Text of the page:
The house at 4150 Macon Road is ugly as a bucket full of armpits. But it's not its fault. It suffered a pretty bad fire a while back that left it fairly well gutted and barely standing.
A Concerned Reader called to report the eyesore, but asked that her real name not be used.
"Just say my name is Ann, as in Ann Onymous," she said.
Is that Anne, with an e?
"It's a fake name," she said. "I don't care how you spell it."
Ann obviously knows nothing about getting into character.
But she knows an ugly house when she sees it. I rode by the house, which is across the street from Park Hill Cemetery, and had to agree with Ann's assessment. In addition to being an eyesore, it could be a danger to curious kids looking for an adventure.
"I'm really getting tired of seeing that burned out wreck every day," she said. "Can you make them tear it down and haul it away?"
No, I can't. But I know who can.
Rebecca Wiggins, city building inspector, said she wasn't aware of anyone yet filing a complaint about 4150 Macon Road, but she said she'd have a look at it and see if it's a candidate for demolition.
I told her it's about half-way there already.
Burned out houses are no different from other dilapidated houses, Wiggins explained. If they're beyond repair, they will be demolished. The city would prefer that the owner, in this case, a real estate company, according to city tax records, do it. But if they won't, the city will have its demolition contractor knock it down and haul it away and then slap a lien on the property, so taxpayers will eventually be repaid for the expense.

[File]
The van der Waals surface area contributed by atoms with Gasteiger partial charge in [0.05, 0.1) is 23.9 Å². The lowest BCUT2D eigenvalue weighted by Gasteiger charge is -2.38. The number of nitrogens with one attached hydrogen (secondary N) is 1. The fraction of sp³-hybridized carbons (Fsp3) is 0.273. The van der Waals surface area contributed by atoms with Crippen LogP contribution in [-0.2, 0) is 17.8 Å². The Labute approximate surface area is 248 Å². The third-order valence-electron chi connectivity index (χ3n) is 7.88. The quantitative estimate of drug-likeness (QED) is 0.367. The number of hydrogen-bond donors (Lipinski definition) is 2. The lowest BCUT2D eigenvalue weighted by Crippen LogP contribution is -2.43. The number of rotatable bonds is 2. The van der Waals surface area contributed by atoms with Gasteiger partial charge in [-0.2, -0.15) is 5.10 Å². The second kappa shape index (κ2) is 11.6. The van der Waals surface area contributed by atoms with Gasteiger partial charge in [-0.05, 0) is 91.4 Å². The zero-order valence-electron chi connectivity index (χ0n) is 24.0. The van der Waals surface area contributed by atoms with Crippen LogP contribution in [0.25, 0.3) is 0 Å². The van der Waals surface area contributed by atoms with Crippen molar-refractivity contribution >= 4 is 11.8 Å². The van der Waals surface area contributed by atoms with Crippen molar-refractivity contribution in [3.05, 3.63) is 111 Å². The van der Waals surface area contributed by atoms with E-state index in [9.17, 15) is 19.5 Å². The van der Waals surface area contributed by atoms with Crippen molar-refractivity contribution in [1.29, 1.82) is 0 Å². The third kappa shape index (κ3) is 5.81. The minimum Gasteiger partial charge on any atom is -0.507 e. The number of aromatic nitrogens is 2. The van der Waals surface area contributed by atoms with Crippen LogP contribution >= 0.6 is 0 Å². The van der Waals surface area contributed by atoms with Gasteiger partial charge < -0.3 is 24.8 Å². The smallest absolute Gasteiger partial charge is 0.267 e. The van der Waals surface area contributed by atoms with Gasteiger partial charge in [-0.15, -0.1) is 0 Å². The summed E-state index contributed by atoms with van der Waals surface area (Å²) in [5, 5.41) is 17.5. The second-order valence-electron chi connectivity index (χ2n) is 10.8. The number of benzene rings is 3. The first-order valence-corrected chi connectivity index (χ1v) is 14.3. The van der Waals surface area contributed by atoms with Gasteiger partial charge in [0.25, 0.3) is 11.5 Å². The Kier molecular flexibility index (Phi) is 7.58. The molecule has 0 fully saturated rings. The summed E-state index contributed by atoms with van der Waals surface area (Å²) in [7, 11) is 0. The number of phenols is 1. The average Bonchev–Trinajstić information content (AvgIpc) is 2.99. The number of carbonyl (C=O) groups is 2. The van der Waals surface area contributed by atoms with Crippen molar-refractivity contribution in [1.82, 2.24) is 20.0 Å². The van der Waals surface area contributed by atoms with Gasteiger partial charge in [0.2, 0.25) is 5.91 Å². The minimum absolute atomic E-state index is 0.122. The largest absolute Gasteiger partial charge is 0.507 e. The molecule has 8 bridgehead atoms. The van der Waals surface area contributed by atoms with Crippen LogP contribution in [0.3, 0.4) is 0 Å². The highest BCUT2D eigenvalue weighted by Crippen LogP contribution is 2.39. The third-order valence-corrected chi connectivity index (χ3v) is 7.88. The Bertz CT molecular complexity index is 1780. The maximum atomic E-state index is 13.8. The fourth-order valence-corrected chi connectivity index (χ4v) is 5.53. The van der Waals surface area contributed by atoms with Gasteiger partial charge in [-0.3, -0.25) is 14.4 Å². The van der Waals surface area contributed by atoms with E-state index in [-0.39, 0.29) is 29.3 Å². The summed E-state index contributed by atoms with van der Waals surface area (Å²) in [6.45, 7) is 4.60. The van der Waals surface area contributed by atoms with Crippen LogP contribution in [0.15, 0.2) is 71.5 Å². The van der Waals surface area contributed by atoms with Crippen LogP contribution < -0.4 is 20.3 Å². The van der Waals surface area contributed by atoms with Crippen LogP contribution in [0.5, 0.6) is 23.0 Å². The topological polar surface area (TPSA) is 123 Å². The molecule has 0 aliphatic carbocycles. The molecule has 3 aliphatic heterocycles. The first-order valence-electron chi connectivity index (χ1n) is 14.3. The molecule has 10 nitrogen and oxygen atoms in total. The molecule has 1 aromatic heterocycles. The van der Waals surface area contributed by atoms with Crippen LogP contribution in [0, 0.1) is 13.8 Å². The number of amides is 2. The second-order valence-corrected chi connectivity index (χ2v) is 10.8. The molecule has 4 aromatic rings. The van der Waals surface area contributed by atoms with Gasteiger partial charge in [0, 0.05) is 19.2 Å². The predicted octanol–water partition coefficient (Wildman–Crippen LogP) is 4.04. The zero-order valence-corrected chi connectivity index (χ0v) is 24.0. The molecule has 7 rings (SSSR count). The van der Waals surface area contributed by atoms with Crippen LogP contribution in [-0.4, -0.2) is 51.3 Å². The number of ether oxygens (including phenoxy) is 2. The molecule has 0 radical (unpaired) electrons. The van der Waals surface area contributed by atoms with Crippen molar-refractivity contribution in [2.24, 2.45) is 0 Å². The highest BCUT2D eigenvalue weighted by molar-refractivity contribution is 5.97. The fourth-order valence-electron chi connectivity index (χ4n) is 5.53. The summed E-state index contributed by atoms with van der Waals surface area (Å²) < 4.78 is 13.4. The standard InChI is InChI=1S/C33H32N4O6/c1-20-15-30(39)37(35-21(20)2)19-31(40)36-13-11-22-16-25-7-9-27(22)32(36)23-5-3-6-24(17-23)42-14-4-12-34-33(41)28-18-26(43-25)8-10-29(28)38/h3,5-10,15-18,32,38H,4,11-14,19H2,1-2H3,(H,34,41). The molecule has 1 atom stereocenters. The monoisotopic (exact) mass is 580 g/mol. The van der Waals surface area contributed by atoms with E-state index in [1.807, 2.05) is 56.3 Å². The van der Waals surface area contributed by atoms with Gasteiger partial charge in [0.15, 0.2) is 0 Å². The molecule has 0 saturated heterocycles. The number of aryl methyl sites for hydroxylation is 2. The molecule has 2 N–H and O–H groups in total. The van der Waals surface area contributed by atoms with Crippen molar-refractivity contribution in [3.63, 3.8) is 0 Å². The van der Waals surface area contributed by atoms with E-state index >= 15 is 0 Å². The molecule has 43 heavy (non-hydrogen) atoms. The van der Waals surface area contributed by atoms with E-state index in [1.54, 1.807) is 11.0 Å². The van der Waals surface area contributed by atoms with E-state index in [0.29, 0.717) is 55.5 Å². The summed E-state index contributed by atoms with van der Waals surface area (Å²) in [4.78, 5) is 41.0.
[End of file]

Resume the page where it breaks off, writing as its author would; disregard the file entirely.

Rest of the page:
You will recall a few weeks ago I wrote about scofflaws illegally riding their bicycles on Broadway sidewalks, endangering innocent pedestrians and irritating shop-keepers who don't want to see their customers maimed.
Brother Rosenberg, who owns Brother's General Store on Broadway, was the one who brought the problem to my attention a few weeks back. So I went
I went by his store Friday to see if there's been any progress.
"I saw half a dozen on the sidewalk just this morning," Rosenberg said. "The city could've made $1,200-$1,500 in fines this morning."
Rosenberg said he's still waiting for the city to put up signs and to start enforcing the law. We will check to see if there's any progress on that front.
Meanwhile, Rosenberg showed me a news clipping from the Binghamton (N.Y.) Press & Sun-Bulletin from a couple of weeks ago. The story is of a 60-year-old Vestal, N.Y., man being charged with third-degree assault for running over a 67-year-old woman on his bicycle, sending her to the hospital with bruises and lacerations.
The incident happened on Vestal's rail trail, its version of the Fall Line Trace, and was the cause of the town enacting a 10 mph speed limit on the trail.
The moral to that story, for our cycling community (of which I consider myself a member) is not to give the city any reason to enact such a draconian speed limit. No one wants that.
Seen something that needs attention? Contact me at 706-571-8570 or firstname.lastname@example.org.